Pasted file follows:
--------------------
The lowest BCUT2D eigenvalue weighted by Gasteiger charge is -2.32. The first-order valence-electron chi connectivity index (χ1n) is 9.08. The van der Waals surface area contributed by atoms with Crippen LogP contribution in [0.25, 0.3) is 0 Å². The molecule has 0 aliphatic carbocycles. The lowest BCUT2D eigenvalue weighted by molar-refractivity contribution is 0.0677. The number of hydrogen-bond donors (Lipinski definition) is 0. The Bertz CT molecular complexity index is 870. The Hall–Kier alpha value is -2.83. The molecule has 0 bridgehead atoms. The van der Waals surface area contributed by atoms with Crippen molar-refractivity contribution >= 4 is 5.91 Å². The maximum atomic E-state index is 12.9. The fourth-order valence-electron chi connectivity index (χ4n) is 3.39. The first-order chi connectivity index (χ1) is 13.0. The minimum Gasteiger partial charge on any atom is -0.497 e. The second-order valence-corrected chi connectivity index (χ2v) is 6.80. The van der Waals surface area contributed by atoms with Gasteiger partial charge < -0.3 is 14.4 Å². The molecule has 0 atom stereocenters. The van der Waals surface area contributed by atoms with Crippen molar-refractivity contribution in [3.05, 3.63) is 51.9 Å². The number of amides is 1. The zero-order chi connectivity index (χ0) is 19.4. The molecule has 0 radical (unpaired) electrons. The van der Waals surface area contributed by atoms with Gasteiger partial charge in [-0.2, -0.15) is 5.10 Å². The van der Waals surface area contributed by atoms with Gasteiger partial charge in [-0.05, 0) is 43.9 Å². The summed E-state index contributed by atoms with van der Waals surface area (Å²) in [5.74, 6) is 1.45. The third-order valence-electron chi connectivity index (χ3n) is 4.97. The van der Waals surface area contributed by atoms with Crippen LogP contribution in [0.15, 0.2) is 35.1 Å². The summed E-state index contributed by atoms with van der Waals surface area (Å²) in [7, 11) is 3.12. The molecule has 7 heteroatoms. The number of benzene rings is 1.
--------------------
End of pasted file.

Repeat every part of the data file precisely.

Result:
The lowest BCUT2D eigenvalue weighted by Gasteiger charge is -2.32. The first-order valence-electron chi connectivity index (χ1n) is 9.08. The van der Waals surface area contributed by atoms with Crippen LogP contribution in [0.25, 0.3) is 0 Å². The molecule has 0 aliphatic carbocycles. The lowest BCUT2D eigenvalue weighted by molar-refractivity contribution is 0.0677. The number of hydrogen-bond donors (Lipinski definition) is 0. The Bertz CT molecular complexity index is 870. The Hall–Kier alpha value is -2.83. The molecule has 0 bridgehead atoms. The van der Waals surface area contributed by atoms with Crippen molar-refractivity contribution >= 4 is 5.91 Å². The maximum atomic E-state index is 12.9. The fourth-order valence-electron chi connectivity index (χ4n) is 3.39. The first-order chi connectivity index (χ1) is 13.0. The minimum Gasteiger partial charge on any atom is -0.497 e. The second-order valence-corrected chi connectivity index (χ2v) is 6.80. The van der Waals surface area contributed by atoms with Gasteiger partial charge < -0.3 is 14.4 Å². The molecule has 0 atom stereocenters. The van der Waals surface area contributed by atoms with Crippen molar-refractivity contribution in [3.05, 3.63) is 51.9 Å². The number of amides is 1. The zero-order chi connectivity index (χ0) is 19.4. The molecule has 0 radical (unpaired) electrons. The van der Waals surface area contributed by atoms with Gasteiger partial charge in [-0.2, -0.15) is 5.10 Å². The van der Waals surface area contributed by atoms with Gasteiger partial charge in [-0.05, 0) is 43.9 Å². The summed E-state index contributed by atoms with van der Waals surface area (Å²) in [5.74, 6) is 1.45. The third-order valence-electron chi connectivity index (χ3n) is 4.97. The van der Waals surface area contributed by atoms with Crippen LogP contribution in [0.15, 0.2) is 35.1 Å². The summed E-state index contributed by atoms with van der Waals surface area (Å²) in [7, 11) is 3.12. The molecule has 7 heteroatoms. The number of benzene rings is 1.